Screen reading (text to speech) software for students who are blind or have low vision.

Natural Reader

Screen reading software for students who have other print related disabilities.

Equipment

Ubi Duo

Closed instant messaging system for deaf students.

Video Eye

Magnification system for students with low vision.

FM Systems

Amplification systems for students with hearing impairment.

Services

 

CART (Computer Assisted Realtime Translation)

Real time transcription for students with hearing impairment.

Alternative format book requests

For students with print related disabilities.

 

Transition Issues

High School vs. College Making a Successful Transition.jpeg Students transitioning from secondary to post-secondary education should expect, and be prepared for, several differences. These differences are grounded in the legislation that governs services to students with disabilities in these educational settings. Prior to college, students with disabilities receive special education services under the Individuals with Disabilities Education Act (IDEA), which entitles students to services in order to ensure that they are successful through the 12th grade. For some students, this involves utilization of programs specifically designed for students with disabilities, modifying curriculum, or reducing assignments. Students with disabilities in college do not fall within the scope of IDEA; the most important piece of legislation protecting them is the Americans with Disabilites ACT (ADA), which is anti-discrimination law that provides access to exisiting programs or services. Universities are not required to create special programs or modify curriculum or programs to ensure success. Instead, requested accommodations are considered based upon whether or not refusal would be discriminatory and would deny access to educational opportunities for students who are "otherwise qualified."

Students seeking services are required to identify themselves to Student Disability Services and be able to provide evidence of appropriate diagnosis or testing. This difference primarily impacts students with learning disabilities, who have traditionally be identified for evaluation by teachers or parents who have concerns about school progress. In post-secondary education, learning disability evaluations are not conducted by the school and faculty do not often pull students aside to ask why they are struggling. Additionally, students are often accustomed to parents having frequent contact with teachers and administrators, taking the lead in educational decision making. In college, parent contact is very limited, usually only to the initial meeting and, even then, only at student request.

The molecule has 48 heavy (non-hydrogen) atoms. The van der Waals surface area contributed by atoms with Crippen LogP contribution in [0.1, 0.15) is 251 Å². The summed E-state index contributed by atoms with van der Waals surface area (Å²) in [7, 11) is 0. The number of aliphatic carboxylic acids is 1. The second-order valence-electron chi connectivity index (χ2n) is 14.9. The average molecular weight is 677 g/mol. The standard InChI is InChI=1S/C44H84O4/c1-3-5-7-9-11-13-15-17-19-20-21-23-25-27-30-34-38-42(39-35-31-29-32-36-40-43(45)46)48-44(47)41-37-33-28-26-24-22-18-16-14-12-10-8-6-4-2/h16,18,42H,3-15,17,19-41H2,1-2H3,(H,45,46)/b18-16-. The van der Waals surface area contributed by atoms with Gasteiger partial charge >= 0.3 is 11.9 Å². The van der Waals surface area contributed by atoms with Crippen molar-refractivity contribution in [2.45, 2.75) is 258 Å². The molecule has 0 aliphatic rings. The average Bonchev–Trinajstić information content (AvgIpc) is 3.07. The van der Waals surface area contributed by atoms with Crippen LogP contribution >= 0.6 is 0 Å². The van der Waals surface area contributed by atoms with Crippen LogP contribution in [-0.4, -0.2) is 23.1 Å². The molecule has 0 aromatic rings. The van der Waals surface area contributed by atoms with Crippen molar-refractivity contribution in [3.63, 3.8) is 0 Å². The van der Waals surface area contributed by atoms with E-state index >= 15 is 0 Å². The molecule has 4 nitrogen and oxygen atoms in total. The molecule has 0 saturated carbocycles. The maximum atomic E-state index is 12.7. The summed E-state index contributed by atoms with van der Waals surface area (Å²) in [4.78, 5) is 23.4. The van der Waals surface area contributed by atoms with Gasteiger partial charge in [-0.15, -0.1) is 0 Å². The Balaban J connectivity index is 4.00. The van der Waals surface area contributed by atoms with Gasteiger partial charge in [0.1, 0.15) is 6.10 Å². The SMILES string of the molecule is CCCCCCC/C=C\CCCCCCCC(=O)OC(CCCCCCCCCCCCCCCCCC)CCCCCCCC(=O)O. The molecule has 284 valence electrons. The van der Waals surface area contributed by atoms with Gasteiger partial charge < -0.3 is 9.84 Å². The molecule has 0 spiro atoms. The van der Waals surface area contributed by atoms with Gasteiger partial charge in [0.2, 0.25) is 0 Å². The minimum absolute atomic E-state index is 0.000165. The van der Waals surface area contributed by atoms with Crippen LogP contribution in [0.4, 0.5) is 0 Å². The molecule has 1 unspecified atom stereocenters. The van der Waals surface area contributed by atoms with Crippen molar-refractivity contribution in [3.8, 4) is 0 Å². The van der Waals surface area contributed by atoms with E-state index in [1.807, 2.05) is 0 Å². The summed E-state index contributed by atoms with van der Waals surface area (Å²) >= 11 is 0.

With the added responsibility on the student in higher education often comes an increased desire for independence. It is not uncommon for students to want to attempt to be successful in college without using academic accommodations. These students are often not realistic in their expectations about the level and quantity necessary to obtain the grades they desire, particularly in reading. Students with a Reading Disorder, for example, may struggle with keeping up with college level reading if they do not avail themselves of resources or take very careful care in managing their study time. Identifying appropriate course loads (number of credit hours and course combinations) for students with disabilities can be an important factor.

Students With New (or Newly Identified) Disabilities

Some students seeking to register with Student Disability Services are completely new to the process. Students with learning disabilities may have gone unidentifited until the challenges of postsecondary education finally pushed them beyond the limits of their coping skills. This is common in students who are very bright or who came from a smaller, more individualized high school (i.e. private school or small, close-knit community). This group of students also consists of those who become a person with a disability as an adult. Currently, this group consists largely of Veterans, although other students who have been in accidents or have become chronically ill fit this category, as well. These students are learning a new vocabulary (accommodation, documentation, diagnostician) that many of us assume they already have. They are also dealing with the change of their view of self due to identification as a person with a disability. New or newly identified students with disabilities are often in need of referral to appropriate resources (such as the Department of Assistive and Rehabilitative Services), and may require more collaboration than other students who are more aware of their needs.

Frequently Asked Questions